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Safety measures announced at Saratoga after horse fatalities

Safety measures announced at Saratoga after horse fatalities

17 thoroughbreds have died during racing and training since May 28
Safety measures announced at Saratoga after horse fatalities
Sarah Hinchliffe, assistant examining veterinarian for NYRA, watches horses from the eighth race Aug. 2.
Photographer: ERICA MILLER

SARATOGA SPRINGS — New safety measures were announced Monday in the wake of a record number of horse fatalities at Saratoga Race Course this season.

Seventeen thoroughbreds have died during racing and training since May 28, with one of those deaths being due to sickness. The number surpassed last year’s death toll of 16, with two weeks to go in the 40-day summer meet. 

“Our goal is to reduce the number of racehorse deaths and injuries to zero, and we have taken many productive steps toward reaching that goal over the past four years,” state Equine Medical Director Scott Palmer said in a prepared statement. “However, our work is never done, and there will always be challenges that require re-examination and recalibration to effectively protect horses and their riders.”

The bolstered health and safety policies were announced by the state Gaming Commission, the New York Racing Association and the New York Thoroughbred Horsemen’s Association. They include increased regulatory veterinary presence at the track during training, “state-of-the-art” monitoring of horses and comprehensive trainer education about research into the types of injuries happening at the state’s thoroughbred racetracks and ways to prevent them, according to the state Gaming Commission.

“The commission, as it does with every equine fatality on the grounds of a track in New York state, is actively investigating the circumstances of each incident at Saratoga Race Course,” Palmer continued. “This also includes close scrutiny of the track surfaces, exercise history and past performances, individual horse risk factors and more.”

Patrick Battuello, who documents horse racing deaths on his website, Horseracing Wrongs, called the announcement “just a big bunch of nothing” in response to a barrage of bad press. 

“Facts are stubborn things, and they can’t control this,” he said. “Race horses, by the very nature of the industry, have always died on the track and will always die on the track.”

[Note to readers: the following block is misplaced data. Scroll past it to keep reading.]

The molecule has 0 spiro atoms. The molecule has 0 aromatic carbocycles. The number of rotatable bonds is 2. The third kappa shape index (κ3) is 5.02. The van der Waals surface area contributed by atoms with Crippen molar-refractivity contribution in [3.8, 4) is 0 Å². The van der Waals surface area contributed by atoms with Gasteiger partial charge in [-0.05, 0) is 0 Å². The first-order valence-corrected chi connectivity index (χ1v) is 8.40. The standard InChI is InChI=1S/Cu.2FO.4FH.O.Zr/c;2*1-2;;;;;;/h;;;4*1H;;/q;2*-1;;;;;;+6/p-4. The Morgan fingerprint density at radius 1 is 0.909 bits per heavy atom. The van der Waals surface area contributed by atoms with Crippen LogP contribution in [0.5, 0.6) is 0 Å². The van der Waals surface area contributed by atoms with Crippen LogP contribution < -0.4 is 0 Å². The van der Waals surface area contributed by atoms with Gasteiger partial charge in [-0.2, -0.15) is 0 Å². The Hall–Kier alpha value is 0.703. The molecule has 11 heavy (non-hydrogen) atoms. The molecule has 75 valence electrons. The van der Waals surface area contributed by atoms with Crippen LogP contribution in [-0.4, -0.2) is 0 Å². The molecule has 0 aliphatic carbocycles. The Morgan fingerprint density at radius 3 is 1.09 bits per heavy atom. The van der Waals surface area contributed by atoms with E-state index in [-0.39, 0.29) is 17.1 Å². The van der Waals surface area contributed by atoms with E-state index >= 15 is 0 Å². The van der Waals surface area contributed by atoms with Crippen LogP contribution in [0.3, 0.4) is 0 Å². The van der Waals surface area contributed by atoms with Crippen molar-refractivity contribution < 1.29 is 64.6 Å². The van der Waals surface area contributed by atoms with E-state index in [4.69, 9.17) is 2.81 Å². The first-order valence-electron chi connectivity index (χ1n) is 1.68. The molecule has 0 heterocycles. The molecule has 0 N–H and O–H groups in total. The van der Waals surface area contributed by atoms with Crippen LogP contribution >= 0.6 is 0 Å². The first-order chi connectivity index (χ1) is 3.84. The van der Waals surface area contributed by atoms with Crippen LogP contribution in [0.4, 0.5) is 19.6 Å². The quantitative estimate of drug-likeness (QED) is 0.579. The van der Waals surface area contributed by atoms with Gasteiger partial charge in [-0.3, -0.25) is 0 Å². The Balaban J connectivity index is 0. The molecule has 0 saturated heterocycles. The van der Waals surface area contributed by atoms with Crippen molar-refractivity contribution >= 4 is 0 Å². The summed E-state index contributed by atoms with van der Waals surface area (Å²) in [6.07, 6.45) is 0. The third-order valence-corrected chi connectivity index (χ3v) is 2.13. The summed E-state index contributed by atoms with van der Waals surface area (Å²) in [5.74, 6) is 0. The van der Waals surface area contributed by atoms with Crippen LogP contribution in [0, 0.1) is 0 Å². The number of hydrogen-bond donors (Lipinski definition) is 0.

Battuello, of Colonie, added, “There was supposed enhancements and improvements prior to this meet starting, and here we are with 17 dead horses.”

RELATED: Meet the couple behind Horseracing Wrongs website, protests

Recent improvements at Saratoga include upgraded drainage to promote an even, consistent surface, a widened Oklahoma training track to reduce traffic congestion for horses and alarm systems to alert people of a loose horse.

NYRA officials are also considering opening the main track to trainers earlier next year, which would give the track’s surface more time to settle and trainers more time to adjust. This past spring, NYRA added clay and sand to the cushion that sits under the dirt track.

“Where safety is concerned, we need to examine every possibility, including a mandate to open all racing surfaces earlier than we have in the past before the start of the race meet,” said trainer Rick Violette, who is president of the state Thoroughbred Horsemen’s Association and a member of the NYRA Board of Directors.

Violette trained Howard Beach, a thoroughbred euthanized on the main track in late July after breaking his right front leg during a workout.

“We are all for insisting that everyone involved in New York racing, from the trainers and the owners to the attending and regulatory veterinarians to racetrack management to the state regulators, be held to the highest standards,” he said. “We all have to do our jobs to the best of our abilities. The litany of programs and initiatives and safety measures are only impressive when they work.”

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